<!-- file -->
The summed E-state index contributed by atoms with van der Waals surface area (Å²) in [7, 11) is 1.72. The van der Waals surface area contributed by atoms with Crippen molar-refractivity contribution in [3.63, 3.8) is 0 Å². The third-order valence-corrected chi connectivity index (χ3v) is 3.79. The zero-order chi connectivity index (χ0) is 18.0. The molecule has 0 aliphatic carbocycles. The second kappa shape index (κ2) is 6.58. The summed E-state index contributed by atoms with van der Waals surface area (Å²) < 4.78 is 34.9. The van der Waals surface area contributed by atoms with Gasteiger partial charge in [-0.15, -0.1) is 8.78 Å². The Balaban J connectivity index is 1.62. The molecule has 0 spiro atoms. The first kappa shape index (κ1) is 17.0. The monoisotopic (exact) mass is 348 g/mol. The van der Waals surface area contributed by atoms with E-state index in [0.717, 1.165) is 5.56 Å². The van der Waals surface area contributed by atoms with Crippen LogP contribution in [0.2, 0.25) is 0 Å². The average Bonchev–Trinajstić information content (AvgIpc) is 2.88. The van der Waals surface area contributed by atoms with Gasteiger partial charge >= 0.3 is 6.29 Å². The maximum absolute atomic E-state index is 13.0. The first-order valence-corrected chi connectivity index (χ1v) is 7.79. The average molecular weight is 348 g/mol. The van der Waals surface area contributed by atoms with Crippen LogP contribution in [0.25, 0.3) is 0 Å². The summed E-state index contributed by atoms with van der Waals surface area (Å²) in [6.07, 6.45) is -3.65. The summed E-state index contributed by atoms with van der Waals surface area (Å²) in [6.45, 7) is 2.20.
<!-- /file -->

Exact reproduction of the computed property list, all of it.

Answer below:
The summed E-state index contributed by atoms with van der Waals surface area (Å²) in [7, 11) is 1.72. The van der Waals surface area contributed by atoms with Crippen molar-refractivity contribution in [3.63, 3.8) is 0 Å². The third-order valence-corrected chi connectivity index (χ3v) is 3.79. The zero-order chi connectivity index (χ0) is 18.0. The molecule has 0 aliphatic carbocycles. The second kappa shape index (κ2) is 6.58. The summed E-state index contributed by atoms with van der Waals surface area (Å²) < 4.78 is 34.9. The van der Waals surface area contributed by atoms with Gasteiger partial charge in [-0.15, -0.1) is 8.78 Å². The Balaban J connectivity index is 1.62. The molecule has 0 spiro atoms. The first kappa shape index (κ1) is 17.0. The monoisotopic (exact) mass is 348 g/mol. The van der Waals surface area contributed by atoms with E-state index in [0.717, 1.165) is 5.56 Å². The van der Waals surface area contributed by atoms with Crippen LogP contribution in [0.2, 0.25) is 0 Å². The average Bonchev–Trinajstić information content (AvgIpc) is 2.88. The van der Waals surface area contributed by atoms with Gasteiger partial charge >= 0.3 is 6.29 Å². The maximum absolute atomic E-state index is 13.0. The first-order valence-corrected chi connectivity index (χ1v) is 7.79. The average molecular weight is 348 g/mol. The van der Waals surface area contributed by atoms with Crippen LogP contribution in [0.25, 0.3) is 0 Å². The summed E-state index contributed by atoms with van der Waals surface area (Å²) in [6.07, 6.45) is -3.65. The summed E-state index contributed by atoms with van der Waals surface area (Å²) in [6.45, 7) is 2.20.